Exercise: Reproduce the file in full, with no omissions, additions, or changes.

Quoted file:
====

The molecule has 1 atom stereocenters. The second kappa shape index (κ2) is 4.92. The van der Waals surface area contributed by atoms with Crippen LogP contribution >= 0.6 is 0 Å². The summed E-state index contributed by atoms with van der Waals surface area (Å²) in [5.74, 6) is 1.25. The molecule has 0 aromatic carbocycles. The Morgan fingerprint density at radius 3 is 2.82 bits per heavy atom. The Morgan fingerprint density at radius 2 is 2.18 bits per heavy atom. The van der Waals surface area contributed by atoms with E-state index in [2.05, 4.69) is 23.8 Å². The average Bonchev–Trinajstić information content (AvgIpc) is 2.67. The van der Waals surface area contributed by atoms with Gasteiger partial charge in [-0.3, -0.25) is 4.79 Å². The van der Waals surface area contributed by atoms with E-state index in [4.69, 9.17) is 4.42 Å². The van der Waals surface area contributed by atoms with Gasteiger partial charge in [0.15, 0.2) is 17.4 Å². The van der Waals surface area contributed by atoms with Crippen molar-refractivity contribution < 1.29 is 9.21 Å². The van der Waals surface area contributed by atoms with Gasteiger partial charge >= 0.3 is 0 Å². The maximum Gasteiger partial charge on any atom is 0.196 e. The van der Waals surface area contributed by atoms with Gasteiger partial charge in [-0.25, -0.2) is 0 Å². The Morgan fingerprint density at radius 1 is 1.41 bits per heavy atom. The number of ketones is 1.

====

The molecule has 1 atom stereocenters. The second kappa shape index (κ2) is 4.92. The van der Waals surface area contributed by atoms with Crippen LogP contribution >= 0.6 is 0 Å². The summed E-state index contributed by atoms with van der Waals surface area (Å²) in [5.74, 6) is 1.25. The molecule has 0 aromatic carbocycles. The Morgan fingerprint density at radius 3 is 2.82 bits per heavy atom. The Morgan fingerprint density at radius 2 is 2.18 bits per heavy atom. The van der Waals surface area contributed by atoms with E-state index in [2.05, 4.69) is 23.8 Å². The average Bonchev–Trinajstić information content (AvgIpc) is 2.67. The van der Waals surface area contributed by atoms with Gasteiger partial charge in [-0.3, -0.25) is 4.79 Å². The van der Waals surface area contributed by atoms with E-state index in [4.69, 9.17) is 4.42 Å². The van der Waals surface area contributed by atoms with Gasteiger partial charge in [0.15, 0.2) is 17.4 Å². The van der Waals surface area contributed by atoms with Crippen molar-refractivity contribution < 1.29 is 9.21 Å². The van der Waals surface area contributed by atoms with Gasteiger partial charge >= 0.3 is 0 Å². The maximum Gasteiger partial charge on any atom is 0.196 e. The van der Waals surface area contributed by atoms with Gasteiger partial charge in [-0.25, -0.2) is 0 Å². The Morgan fingerprint density at radius 1 is 1.41 bits per heavy atom. The number of ketones is 1.